2010 marks the silver anniversary for Tom Bradley, the outspoken head of TD Ameritrade Institutional. Reflecting on his tenure with the company and the RIA business as a whole, Bradley offers up insight on the importance of technology to advisor success, what financial reform means for the independent channel and what the future holds for the next generation of advisors. Bradley had a lot to say, an excerpt of which is provided here. Look for the extended interview in the October issue of Investment Advisor magazine.
Q: Looking back on 25 years, if you said to yourself, “When staring out, I never would have imagined ‘X’ would have subsequently happened,” what would that be?
A: I wish I could tell you that I had some incredible crystal ball and I knew everything that was going to occur. It was really more of a gut feeling on the direction in which this business was headed. When I first started, the RIA business didn’t really exist; certainly not in the form it is today. Back then it was all about the discount brokerage business. People never really looked favorably upon the stock brokerage business. There was always a level of distrust by the investing public. It was 1992 when one of the co-founders of [TD] Waterhouse came to me and said “Hey, we just got this thing off the ground, this RIA business. I want you to run that along with a few other things, the fixed income area and the mutual fund area.”
Q: Did you know anything about it at that point, or was this completely new to you?
A: Not at that point. It was very early on. I had some general knowledge that one of our competitors had gotten into the business and so we got into the business as well. It didn’t take me long to say “Wow! There’s really something here. And this is different. This is interesting.” At some point in 1992 I made a pitch to focus more on that particular business. And the company was willing to make a commitment to technology. This can be a great business for us but you can’t be half way in. The key investments are generally around technology.
Q: Was that technology a separating factor, a competitive differentiation?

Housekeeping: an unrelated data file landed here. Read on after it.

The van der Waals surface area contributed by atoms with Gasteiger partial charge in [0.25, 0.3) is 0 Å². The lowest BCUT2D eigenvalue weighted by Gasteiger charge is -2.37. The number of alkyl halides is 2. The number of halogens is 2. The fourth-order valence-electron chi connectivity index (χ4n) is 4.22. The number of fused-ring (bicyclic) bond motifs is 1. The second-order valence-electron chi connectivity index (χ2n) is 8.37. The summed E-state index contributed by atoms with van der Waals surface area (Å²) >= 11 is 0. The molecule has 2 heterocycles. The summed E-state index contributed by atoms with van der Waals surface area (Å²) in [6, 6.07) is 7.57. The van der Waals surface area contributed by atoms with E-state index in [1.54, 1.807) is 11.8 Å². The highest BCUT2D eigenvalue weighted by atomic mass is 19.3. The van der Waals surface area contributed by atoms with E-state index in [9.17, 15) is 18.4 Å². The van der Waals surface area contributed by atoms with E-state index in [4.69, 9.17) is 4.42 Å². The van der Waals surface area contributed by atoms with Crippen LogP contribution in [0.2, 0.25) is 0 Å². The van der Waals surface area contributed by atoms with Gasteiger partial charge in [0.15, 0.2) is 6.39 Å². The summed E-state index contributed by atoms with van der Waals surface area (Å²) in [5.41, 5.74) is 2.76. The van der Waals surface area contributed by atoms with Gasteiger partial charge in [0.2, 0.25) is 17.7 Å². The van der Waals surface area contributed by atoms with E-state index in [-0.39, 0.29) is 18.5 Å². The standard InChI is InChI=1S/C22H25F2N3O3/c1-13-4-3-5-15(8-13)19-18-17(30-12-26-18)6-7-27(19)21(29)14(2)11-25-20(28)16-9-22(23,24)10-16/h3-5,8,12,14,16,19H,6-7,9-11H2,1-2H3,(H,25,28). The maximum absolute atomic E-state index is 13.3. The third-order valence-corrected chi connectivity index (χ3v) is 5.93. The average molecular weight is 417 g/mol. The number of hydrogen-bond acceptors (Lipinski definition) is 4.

A: No question about it. Technology today is table stakes, so to speak. But when we came out with VEO, it was the first platform that was totally Internet based. Everybody was just starting to get excited about the Internet and the fact that they would be able to manage their clients’ accounts from anywhere in the world as long as they had an Internet connection. Since then, we’ve made a number of upgrades to it. The latest VEO has been completely redesigned by our clients. We worked with a number of volunteer advisors over a two-year period to design next generation. It’s gotten some great reviews.
Q: Was the recently passed financial reform legislation needed, or over the top?
A: Like anything, I think the latest financial reform legislation has some good and bad aspects to it. Specifically as it relates to advisors, we don’t know exactly where this is headed because the SEC is in the middle of a comment period and conducting a six-month study. What comes out of this study will be critical. I think where this whole thing went wrong is with the Securities Act of 1934 that governed stockbrokers, and the Investment Advisors Act of 1940. The “40-Act” was designed to set up rules and regulations for fiduciary advisors. The job of stockbrokers was to sell and broker securities. When the stockbrokers started to provide more services, advisor-like services, without registering as investment advisors, is where it went wrong. That’s where the line started to blur. In my view, this could have all been resolved quickly and simply if you went in there and separated those two lines again. If you want to be a sales person and sell stocks and sell product, that’s fine. There’s nothing wrong with that. As long as people know what you’re doing. The greatest risks here are around the traditional brokerage model and trying to harmonize rules that are meant for sales people with rules that are meant for fiduciaries. It’s all about maintaining consumer choice and protecting consumers. So we’ll see what happens.
Q: With so much uncertainty out there, if I’m a young person just starting out, why would I want to get into the advisor business?
A: The first thing I would say to a young person is that investors always come back to the market. The allure of the gains that can be had are simply too great. I saw that after the crash of 1987 and then multiple other mini-crashes since then. And the long-term trend for equities is up. And when you’re in those down periods it always seems to be so difficult and so dark. But the bottom line is that if you have a long-term view, this will be just another blip on the radar screen.